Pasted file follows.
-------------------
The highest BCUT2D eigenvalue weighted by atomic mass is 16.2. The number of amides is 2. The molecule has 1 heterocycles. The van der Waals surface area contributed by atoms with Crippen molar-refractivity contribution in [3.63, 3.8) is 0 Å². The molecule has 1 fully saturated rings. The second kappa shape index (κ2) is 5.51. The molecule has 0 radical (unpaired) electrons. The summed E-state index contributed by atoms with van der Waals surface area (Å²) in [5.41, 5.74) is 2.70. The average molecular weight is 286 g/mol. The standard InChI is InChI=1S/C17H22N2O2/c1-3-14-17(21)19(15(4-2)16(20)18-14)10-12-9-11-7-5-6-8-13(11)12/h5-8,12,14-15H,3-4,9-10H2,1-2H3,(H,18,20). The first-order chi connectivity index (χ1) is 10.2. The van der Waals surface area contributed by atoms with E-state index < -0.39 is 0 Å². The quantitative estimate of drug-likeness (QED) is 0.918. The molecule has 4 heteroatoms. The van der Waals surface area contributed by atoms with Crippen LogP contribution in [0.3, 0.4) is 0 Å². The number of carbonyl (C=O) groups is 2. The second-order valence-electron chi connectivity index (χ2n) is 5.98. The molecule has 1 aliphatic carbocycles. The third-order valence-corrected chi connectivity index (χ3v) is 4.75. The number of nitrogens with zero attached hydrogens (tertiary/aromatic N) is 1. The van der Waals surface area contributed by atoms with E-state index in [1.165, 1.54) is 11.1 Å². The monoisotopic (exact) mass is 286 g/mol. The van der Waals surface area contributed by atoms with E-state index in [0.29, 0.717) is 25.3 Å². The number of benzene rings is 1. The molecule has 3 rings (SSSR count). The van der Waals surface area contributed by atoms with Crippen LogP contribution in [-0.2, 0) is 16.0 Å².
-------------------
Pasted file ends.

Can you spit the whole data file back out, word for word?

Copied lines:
The highest BCUT2D eigenvalue weighted by atomic mass is 16.2. The number of amides is 2. The molecule has 1 heterocycles. The van der Waals surface area contributed by atoms with Crippen molar-refractivity contribution in [3.63, 3.8) is 0 Å². The molecule has 1 fully saturated rings. The second kappa shape index (κ2) is 5.51. The molecule has 0 radical (unpaired) electrons. The summed E-state index contributed by atoms with van der Waals surface area (Å²) in [5.41, 5.74) is 2.70. The average molecular weight is 286 g/mol. The standard InChI is InChI=1S/C17H22N2O2/c1-3-14-17(21)19(15(4-2)16(20)18-14)10-12-9-11-7-5-6-8-13(11)12/h5-8,12,14-15H,3-4,9-10H2,1-2H3,(H,18,20). The first-order chi connectivity index (χ1) is 10.2. The van der Waals surface area contributed by atoms with E-state index < -0.39 is 0 Å². The quantitative estimate of drug-likeness (QED) is 0.918. The molecule has 4 heteroatoms. The van der Waals surface area contributed by atoms with Crippen LogP contribution in [0.3, 0.4) is 0 Å². The number of carbonyl (C=O) groups is 2. The second-order valence-electron chi connectivity index (χ2n) is 5.98. The molecule has 1 aliphatic carbocycles. The third-order valence-corrected chi connectivity index (χ3v) is 4.75. The number of nitrogens with zero attached hydrogens (tertiary/aromatic N) is 1. The van der Waals surface area contributed by atoms with E-state index in [1.165, 1.54) is 11.1 Å². The monoisotopic (exact) mass is 286 g/mol. The van der Waals surface area contributed by atoms with E-state index in [0.29, 0.717) is 25.3 Å². The number of benzene rings is 1. The molecule has 3 rings (SSSR count). The van der Waals surface area contributed by atoms with Crippen LogP contribution in [-0.2, 0) is 16.0 Å².